Throughout the movie Crimes and Misdemeanors by Woody Allen, the characters of Judah and Lester have similarities and differences that reflect Alan Watts’ main theme of morality and insecurity in his book, The Wisdom of Insecurity.
Woody Allen’s Crimes and Misdemeanors intertwines two stories. The first involves Judah. Judah is a wealthy eye doctor and family man, who has had a two year affair with Dolores. Dolores threatens to go public regarding the affair and Judah’s shady financial dealings unless Judah leaves his wife. Judah calls on his mobster brother to kill Dolores, which he arranges and has committed. The second storyline involves Cliff, a nerdy and unsuccessful documentary filmmaker, who is in an unhappy marriage. While working on a documentary about a TV personality named Lester, Cliff falls in love with Halley, a network producer. Halley rebuffs Cliff because he is married. When Cliff finally gets divorced, Halley has become engaged to Lester.
Throughout both storylines discussions arise about God’s role in establishing ethical values, and whether the world would be valueless if God didn’t exist. Judah and Lester are both financially successful. Each of them has an enormous support network of family and friends, admirers (both personal and professional). Though they both use women for their own self-centered needs, to their immediate women, they both have the capacity to be warm, caring, and romantic. Judah is the type of person who doesn’t bask in his success and is very humble while Lester is a gloater, self-promoter, shameless, and pompous. Lester continually uses woman for his own personal image while Judah only used one women, Dolores, to fulfill his loneliness. Another key difference between Lester and Judah is that Judah is a smoker while Lester is a non-smoker. This is symbolic of Judah’s addictive personality.
Allen used eyes as a pervasive metaphor in the film. Judah is an eye doctor, the rabbi, Ben, eventually goes blind. Crimes and Misdemeanors is about people who don’t see. They don’t see themselves as others see them and they don’t see the right and wrong of situations. The rabbi is not only physically blind but metaphorically blind to other things, to the realities of life. The rabbi’s blindness is also a gift, he’s blessed and lucky because he has the best gift anyone could have, he has genuine religious faith.Although Allen claims that the rabbi is detached from the reality of the world, clearly Judah is as detached as the rabbi if not more. During an imaginary conversation with Rabbi Ben, Judah describes three levels of aloofness that are characterized in the movie by himself and Ben. In both cases, aloofness is caused by a particular worldview. In the case of Ben, the view is that the world originates from a wholly good God. In the case of Judah, it is the view that he himself is a moral person, which view causes him to ignore his own questionable moves.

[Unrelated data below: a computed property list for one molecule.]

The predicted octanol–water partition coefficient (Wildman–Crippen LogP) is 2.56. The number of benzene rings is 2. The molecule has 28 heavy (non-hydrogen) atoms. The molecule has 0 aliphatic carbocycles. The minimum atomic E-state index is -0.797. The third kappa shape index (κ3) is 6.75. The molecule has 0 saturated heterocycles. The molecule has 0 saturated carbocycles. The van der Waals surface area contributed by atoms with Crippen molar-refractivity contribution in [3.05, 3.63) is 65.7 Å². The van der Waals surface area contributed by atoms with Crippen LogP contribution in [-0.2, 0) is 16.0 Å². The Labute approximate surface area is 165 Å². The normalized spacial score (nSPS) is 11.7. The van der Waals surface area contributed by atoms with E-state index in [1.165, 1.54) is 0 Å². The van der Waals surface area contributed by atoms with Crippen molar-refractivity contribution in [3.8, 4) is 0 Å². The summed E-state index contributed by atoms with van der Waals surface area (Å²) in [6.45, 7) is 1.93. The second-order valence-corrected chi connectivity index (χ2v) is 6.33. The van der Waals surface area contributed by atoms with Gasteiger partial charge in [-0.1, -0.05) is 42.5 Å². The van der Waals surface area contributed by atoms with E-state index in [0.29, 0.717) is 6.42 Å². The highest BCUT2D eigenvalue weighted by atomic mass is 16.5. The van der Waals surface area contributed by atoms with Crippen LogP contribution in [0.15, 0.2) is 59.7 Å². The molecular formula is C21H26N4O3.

In The Wisdom of Insecurity, Watts argues that our primary mode of relinquishing presence is by leaving the body and retreating into the mind. Although Judah doesn’t technically leave his body, in the scene where he visits his old house we see an example of someone retreating into their mind. Visiting his childhood house, Judah imagines his family celebrating the Passover dinner, discussing religion and morality. He asks what happens if a man kills. The image of his father answers that one way or another he, the sinner, will be punished. Judah’s uncle interjects and states that only if the man that killed is caught he will be punished. His aunt makes a very important statement that pertains to Judah’s overall conclusion of the situation. She states that if he can do it and get away with it, and he chooses not to be bothered by the ethics of the situation, then he’s scot-free.
Judah retreats into his mind in order to self-evaluate his seething cauldron of thoughts, anxieties, and moralities. To be clear, the mind as a worthless or fundamentally perilous human faculty is not dismissed by Watts. Watts in all actuality insists that if we let its unconscious wisdom unfold– like for instance in the memory scene– it is our ally rather than our antagonist. It is only when we try to control it and turn it against itself that problems arise.
The brain produces our insecurity and existential anxiety amidst a universe of constant flux. Paradoxically, recognizing that the experience of presence is the only experience is also a reminder that our “I” doesn’t exist beyond this present moment, that there is no permanent, static, and immutable “self” which can grant us any degree of security and certainty for the future– and yet we continue to grasp for precisely that assurance of the future, or in Judah’s case the assurance of his innocence, which remains an abstraction.
Our only chance for awakening from this vicious cycle, Watts argues, is bringing full awareness to our present experience.Happiness, Watts argues, isn’t a matter of improving our experience, or even merely confronting it, but remaining present with it in the fullest possible sense. We don’t actually realize that there is no security, Watts asserts, until we confront the myth of fixed selfhood and recognize that the solid “I” doesn’t exist. And yet that is incredibly hard to do, for in the very act of this realization there is a realizing self. What makes us unable to live with pure awareness, Watts points out, is the ball and chain of our memory.
Judah and Cliff meet up at the end of the film, and Judah presents an anonymous version of the murder– as though it might be a plot for a movie. It becomes clear that Judah got away with the murder, and suffered no long-term guilt and in the end is overall happy.